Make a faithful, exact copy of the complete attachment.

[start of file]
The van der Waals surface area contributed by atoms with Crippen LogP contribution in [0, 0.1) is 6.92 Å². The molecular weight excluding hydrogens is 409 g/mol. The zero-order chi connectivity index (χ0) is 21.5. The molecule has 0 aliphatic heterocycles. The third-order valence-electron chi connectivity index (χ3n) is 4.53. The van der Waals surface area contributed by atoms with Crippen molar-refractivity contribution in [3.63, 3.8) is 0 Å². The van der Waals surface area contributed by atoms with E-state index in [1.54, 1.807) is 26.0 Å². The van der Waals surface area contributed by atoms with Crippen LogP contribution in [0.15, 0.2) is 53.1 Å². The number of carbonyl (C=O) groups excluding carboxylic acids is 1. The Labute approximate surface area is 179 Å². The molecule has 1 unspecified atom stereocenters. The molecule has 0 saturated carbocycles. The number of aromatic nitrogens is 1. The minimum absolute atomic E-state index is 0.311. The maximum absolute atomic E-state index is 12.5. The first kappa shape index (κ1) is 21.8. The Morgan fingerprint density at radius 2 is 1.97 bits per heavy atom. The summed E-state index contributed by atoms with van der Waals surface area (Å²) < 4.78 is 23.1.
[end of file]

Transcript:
The van der Waals surface area contributed by atoms with Crippen LogP contribution in [0, 0.1) is 6.92 Å². The molecular weight excluding hydrogens is 409 g/mol. The zero-order chi connectivity index (χ0) is 21.5. The molecule has 0 aliphatic heterocycles. The third-order valence-electron chi connectivity index (χ3n) is 4.53. The van der Waals surface area contributed by atoms with Crippen molar-refractivity contribution in [3.63, 3.8) is 0 Å². The van der Waals surface area contributed by atoms with E-state index in [1.54, 1.807) is 26.0 Å². The van der Waals surface area contributed by atoms with Crippen LogP contribution in [0.15, 0.2) is 53.1 Å². The number of carbonyl (C=O) groups excluding carboxylic acids is 1. The Labute approximate surface area is 179 Å². The molecule has 1 unspecified atom stereocenters. The molecule has 0 saturated carbocycles. The number of aromatic nitrogens is 1. The minimum absolute atomic E-state index is 0.311. The maximum absolute atomic E-state index is 12.5. The first kappa shape index (κ1) is 21.8. The Morgan fingerprint density at radius 2 is 1.97 bits per heavy atom. The summed E-state index contributed by atoms with van der Waals surface area (Å²) < 4.78 is 23.1.